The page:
Friday, September 28, 2012

Dealing With Change

All organizations and people are naturally resistant to change.  Yet, there is no way to foster innovation without change and continuous improvement.  More often than not, change is forced on organizations by bad economic times, or other external factors that dictate change just to stay in business.  When that happens, it is usually more painful than would otherwise be the case, if change is managed during good times. 

The President and CEO of a company should be the firm's Chief Change Officer, or CCO pushing for improvements to all products, services, and practices, especially during good times when there is time to act after considerable due diligence.   Even so, change is no less threatening to employees that would much prefer business as usual.   The problem is that companies that fail to change, usually don't survive.   So change is in fact critical to a company's survival no matter how uncomfortable it may make some employees feel. 

Change can be incremental, or a great leap forward.   7 years ago, this CEO Blogger determined that we needed to move our Client Accounting back office to India.   When I announced this decision to our Management Group, I know they thought I was just plain crazy; though they would never actually say that to me directly.   But, I could read the body language loud and clear.   This particular change was a leap forward and so dramatic for our company, that I had to make it clear that once we went down this road, there would be no turning back.  We were crossing the Rubicon to end up in India.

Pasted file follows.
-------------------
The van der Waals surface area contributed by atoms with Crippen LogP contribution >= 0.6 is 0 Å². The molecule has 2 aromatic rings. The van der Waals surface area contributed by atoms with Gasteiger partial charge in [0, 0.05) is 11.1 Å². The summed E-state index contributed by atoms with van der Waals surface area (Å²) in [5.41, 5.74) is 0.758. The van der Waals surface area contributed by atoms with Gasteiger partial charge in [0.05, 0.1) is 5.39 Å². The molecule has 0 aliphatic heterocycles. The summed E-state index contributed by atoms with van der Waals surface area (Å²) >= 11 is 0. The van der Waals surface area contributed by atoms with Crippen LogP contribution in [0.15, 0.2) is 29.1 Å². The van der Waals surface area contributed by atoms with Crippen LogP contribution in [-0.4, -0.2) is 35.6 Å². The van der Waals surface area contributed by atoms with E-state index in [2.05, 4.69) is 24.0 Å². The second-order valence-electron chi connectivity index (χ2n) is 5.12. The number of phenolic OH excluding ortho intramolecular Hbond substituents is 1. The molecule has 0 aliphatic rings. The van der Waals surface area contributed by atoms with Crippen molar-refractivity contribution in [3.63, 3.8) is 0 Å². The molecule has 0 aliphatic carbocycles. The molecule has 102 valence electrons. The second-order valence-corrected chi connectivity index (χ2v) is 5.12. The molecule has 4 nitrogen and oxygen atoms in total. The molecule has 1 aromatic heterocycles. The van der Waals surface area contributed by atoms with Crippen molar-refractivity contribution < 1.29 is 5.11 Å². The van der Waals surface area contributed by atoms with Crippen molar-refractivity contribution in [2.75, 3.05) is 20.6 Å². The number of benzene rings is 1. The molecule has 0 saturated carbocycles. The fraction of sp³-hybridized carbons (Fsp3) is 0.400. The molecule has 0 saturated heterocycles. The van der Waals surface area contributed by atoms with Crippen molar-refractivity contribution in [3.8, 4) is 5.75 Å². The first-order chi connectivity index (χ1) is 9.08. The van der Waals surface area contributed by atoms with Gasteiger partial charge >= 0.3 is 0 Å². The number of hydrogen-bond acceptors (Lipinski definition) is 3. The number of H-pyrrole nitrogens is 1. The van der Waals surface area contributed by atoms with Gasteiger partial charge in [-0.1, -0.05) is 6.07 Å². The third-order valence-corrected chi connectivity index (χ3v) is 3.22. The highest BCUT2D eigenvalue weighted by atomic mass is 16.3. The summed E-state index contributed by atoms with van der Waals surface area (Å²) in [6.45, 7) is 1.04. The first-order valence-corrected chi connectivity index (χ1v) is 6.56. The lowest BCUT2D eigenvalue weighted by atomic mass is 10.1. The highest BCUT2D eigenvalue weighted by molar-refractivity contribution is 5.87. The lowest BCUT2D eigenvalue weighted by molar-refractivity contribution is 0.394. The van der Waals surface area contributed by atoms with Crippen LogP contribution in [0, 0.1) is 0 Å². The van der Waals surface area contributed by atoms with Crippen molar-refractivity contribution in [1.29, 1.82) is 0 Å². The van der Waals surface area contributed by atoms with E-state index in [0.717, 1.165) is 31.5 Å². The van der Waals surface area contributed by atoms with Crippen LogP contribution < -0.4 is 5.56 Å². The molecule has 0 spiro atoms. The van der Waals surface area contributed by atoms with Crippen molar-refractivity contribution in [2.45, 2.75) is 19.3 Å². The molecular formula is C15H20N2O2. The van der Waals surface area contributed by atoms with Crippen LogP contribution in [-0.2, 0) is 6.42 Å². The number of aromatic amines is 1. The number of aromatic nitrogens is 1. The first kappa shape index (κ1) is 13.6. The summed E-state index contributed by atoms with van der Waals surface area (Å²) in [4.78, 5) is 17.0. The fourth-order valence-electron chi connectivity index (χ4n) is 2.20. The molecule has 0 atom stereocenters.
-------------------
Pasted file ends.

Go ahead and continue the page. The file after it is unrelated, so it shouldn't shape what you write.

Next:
Further, I made it very clear that I would hold impacted Managers directly responsible for the success of this initiative, which was the only end result I would accept.  Once I made it clear that failure was not an option, our Managers made it happen.   7 years later, particularly as we worked through the financial crisis in the last five years, this move to India proved to be the right decision because the cost savings derived from our Indian operations, with high quality services, has allowed our firm to maintain profitability.

Just recently, I determined that we needed to reboot one of our core services to get better results.   To do so, I elevated this discussion to include our entire Senior Team along with others in Management and our Suppliers to bring together all the players in one room to implement the change I want to see happen.   In this case, there was good receptivity to this process because all acknowledged that change was necessary. 

Companies that are not always moving forward are moving backward.   Though change can be destabilizing for an organization, it is an essential element to success.   Company management should be rewarded for suggesting change to improve the firm, rather than chastised for being a "trouble maker".   Change is a good thing.   Dealing with change should be ingrained into a company's culture.   The status quo and business as usual is a road to mediocrity.   It does not work for me. 

No comments:

Post a Comment